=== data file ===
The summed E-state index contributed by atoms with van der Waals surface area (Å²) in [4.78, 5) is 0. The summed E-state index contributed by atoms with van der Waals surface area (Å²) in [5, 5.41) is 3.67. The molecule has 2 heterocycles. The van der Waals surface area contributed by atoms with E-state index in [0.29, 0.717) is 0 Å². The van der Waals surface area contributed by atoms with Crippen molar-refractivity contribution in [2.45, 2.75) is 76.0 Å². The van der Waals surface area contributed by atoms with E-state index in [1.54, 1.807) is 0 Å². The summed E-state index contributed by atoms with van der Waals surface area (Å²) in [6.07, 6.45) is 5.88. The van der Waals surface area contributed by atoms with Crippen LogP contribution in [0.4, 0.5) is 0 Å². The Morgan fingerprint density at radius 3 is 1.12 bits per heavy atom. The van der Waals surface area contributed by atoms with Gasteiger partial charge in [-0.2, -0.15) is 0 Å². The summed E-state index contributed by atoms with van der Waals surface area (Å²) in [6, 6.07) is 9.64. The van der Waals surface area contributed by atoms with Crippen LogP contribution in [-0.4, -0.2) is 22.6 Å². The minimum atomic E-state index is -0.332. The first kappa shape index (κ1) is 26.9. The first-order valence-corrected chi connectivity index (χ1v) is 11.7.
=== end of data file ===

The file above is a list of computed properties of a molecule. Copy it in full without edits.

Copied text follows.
The summed E-state index contributed by atoms with van der Waals surface area (Å²) in [4.78, 5) is 0. The summed E-state index contributed by atoms with van der Waals surface area (Å²) in [5, 5.41) is 3.67. The molecule has 2 heterocycles. The van der Waals surface area contributed by atoms with E-state index in [0.29, 0.717) is 0 Å². The van der Waals surface area contributed by atoms with Crippen molar-refractivity contribution in [2.45, 2.75) is 76.0 Å². The van der Waals surface area contributed by atoms with E-state index in [1.54, 1.807) is 0 Å². The summed E-state index contributed by atoms with van der Waals surface area (Å²) in [6.07, 6.45) is 5.88. The van der Waals surface area contributed by atoms with Crippen LogP contribution in [0.4, 0.5) is 0 Å². The Morgan fingerprint density at radius 3 is 1.12 bits per heavy atom. The van der Waals surface area contributed by atoms with Gasteiger partial charge in [-0.2, -0.15) is 0 Å². The summed E-state index contributed by atoms with van der Waals surface area (Å²) in [6, 6.07) is 9.64. The van der Waals surface area contributed by atoms with Crippen LogP contribution in [-0.4, -0.2) is 22.6 Å². The minimum atomic E-state index is -0.332. The first kappa shape index (κ1) is 26.9. The first-order valence-corrected chi connectivity index (χ1v) is 11.7.